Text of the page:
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Connecting Flights
May 01, 2000
Giving new meaning to the term occupational hazard, in January, Troy Harman—cohost of MTV's Senseless Acts of Video—skydived from one plane to another, which was nosediving at 120 mph with the engine off. Like ail the show's stunts, Hartman's senseless skydive was an homage to a scene in a music video—in this case, the Foo Fighters' Learning to Fly. "We got to 12,000 feet in the plane, and I knew it was then or never," says Hartman, a 1996 world champion sky diver, who free-fell 800 feet during the stunt. "I aimed for the plane's midsection so I wouldn't damage a wing or propeller, and just tackled it."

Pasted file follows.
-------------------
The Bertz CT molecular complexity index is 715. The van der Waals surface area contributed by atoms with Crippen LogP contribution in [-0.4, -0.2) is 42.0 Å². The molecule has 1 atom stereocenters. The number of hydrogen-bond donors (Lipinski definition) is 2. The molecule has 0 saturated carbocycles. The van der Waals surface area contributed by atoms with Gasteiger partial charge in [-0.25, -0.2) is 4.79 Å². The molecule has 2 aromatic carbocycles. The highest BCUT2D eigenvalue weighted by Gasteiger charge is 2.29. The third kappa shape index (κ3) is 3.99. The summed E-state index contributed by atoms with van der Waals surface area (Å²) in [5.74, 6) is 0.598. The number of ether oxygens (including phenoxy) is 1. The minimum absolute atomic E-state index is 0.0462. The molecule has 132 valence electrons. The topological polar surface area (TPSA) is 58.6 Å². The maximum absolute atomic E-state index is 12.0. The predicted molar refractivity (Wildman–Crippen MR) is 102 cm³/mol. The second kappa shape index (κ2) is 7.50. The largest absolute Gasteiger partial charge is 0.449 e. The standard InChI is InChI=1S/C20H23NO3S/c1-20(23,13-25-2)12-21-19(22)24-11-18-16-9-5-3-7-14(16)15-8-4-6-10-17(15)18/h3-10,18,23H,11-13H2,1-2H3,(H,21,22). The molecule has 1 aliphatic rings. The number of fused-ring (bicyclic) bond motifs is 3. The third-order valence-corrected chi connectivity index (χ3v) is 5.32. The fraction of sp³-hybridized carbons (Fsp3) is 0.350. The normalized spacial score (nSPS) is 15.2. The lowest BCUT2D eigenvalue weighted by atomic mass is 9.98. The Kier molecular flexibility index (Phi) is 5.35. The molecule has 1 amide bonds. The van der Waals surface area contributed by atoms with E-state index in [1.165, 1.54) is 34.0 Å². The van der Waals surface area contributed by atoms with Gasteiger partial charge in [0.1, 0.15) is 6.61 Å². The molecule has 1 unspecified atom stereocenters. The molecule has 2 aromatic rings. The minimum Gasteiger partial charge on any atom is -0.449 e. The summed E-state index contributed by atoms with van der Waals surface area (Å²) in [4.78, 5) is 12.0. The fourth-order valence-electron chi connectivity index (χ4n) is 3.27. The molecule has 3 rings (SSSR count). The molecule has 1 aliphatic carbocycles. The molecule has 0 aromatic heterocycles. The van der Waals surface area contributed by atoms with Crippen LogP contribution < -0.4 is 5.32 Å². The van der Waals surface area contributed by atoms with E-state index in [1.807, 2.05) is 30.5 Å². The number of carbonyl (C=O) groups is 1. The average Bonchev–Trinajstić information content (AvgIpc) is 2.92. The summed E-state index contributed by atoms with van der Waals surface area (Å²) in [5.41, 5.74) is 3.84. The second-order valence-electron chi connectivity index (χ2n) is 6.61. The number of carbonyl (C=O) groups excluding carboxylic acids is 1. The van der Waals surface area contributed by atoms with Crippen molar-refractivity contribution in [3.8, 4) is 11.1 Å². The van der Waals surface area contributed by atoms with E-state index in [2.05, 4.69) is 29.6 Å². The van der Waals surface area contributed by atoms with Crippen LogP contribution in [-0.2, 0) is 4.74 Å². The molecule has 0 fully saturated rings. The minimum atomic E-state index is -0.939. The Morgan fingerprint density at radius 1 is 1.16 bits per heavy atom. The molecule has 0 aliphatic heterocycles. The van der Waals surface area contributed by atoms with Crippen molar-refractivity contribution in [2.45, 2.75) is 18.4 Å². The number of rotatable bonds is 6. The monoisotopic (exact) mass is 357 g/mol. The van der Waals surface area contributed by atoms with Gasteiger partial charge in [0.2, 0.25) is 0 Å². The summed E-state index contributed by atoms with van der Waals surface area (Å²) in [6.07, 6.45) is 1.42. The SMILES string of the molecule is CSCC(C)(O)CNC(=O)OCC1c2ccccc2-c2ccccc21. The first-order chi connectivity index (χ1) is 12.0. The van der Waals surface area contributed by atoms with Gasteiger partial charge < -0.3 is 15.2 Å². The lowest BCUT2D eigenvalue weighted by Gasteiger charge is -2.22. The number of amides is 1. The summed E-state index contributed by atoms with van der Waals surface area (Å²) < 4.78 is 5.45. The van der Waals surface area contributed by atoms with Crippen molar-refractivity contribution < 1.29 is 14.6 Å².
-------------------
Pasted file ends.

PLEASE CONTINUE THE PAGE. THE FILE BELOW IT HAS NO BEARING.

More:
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May 01, 2000

Connecting Flights

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Giving new meaning to the term occupational hazard, in January, Troy Harman—cohost of MTV's Senseless Acts of Video—skydived from one plane to another, which was nosediving at 120 mph with the engine off. Like ail the show's stunts, Hartman's senseless skydive was an homage to a scene in a music video—in this case, the Foo Fighters' Learning to Fly. "We got to 12,000 feet in the plane, and I knew it was then or never," says Hartman, a 1996 world champion sky diver, who free-fell 800 feet during the stunt. "I aimed for the plane's midsection so I wouldn't damage a wing or propeller, and just tackled it."

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